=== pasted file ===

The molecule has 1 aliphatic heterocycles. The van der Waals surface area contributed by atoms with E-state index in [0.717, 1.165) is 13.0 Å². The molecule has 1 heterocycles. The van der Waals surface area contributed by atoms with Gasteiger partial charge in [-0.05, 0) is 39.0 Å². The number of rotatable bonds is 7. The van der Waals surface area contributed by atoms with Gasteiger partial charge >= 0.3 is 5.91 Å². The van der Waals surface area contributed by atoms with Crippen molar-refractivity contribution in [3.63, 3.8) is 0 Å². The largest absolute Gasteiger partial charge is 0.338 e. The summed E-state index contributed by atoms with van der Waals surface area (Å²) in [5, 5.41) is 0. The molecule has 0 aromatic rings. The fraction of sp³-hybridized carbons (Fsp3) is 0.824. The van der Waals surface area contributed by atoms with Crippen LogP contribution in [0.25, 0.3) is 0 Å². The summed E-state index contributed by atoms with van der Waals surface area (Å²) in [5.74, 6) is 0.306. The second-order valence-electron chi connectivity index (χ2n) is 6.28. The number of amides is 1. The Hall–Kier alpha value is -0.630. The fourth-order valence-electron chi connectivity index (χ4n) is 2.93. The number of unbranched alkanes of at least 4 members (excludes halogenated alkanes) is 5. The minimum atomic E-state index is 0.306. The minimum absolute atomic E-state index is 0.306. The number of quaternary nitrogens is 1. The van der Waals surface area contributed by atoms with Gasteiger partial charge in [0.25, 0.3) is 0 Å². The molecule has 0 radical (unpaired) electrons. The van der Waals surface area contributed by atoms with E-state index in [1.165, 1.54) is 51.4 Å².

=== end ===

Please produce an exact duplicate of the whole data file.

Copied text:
The molecule has 1 aliphatic heterocycles. The van der Waals surface area contributed by atoms with E-state index in [0.717, 1.165) is 13.0 Å². The molecule has 1 heterocycles. The van der Waals surface area contributed by atoms with Gasteiger partial charge in [-0.05, 0) is 39.0 Å². The number of rotatable bonds is 7. The van der Waals surface area contributed by atoms with Gasteiger partial charge >= 0.3 is 5.91 Å². The van der Waals surface area contributed by atoms with Crippen molar-refractivity contribution in [3.63, 3.8) is 0 Å². The largest absolute Gasteiger partial charge is 0.338 e. The summed E-state index contributed by atoms with van der Waals surface area (Å²) in [5, 5.41) is 0. The molecule has 0 aromatic rings. The fraction of sp³-hybridized carbons (Fsp3) is 0.824. The van der Waals surface area contributed by atoms with Crippen LogP contribution in [0.25, 0.3) is 0 Å². The summed E-state index contributed by atoms with van der Waals surface area (Å²) in [5.74, 6) is 0.306. The second-order valence-electron chi connectivity index (χ2n) is 6.28. The number of amides is 1. The Hall–Kier alpha value is -0.630. The fourth-order valence-electron chi connectivity index (χ4n) is 2.93. The number of unbranched alkanes of at least 4 members (excludes halogenated alkanes) is 5. The minimum atomic E-state index is 0.306. The minimum absolute atomic E-state index is 0.306. The number of quaternary nitrogens is 1. The van der Waals surface area contributed by atoms with Gasteiger partial charge in [0.25, 0.3) is 0 Å². The molecule has 0 radical (unpaired) electrons. The van der Waals surface area contributed by atoms with E-state index in [1.165, 1.54) is 51.4 Å².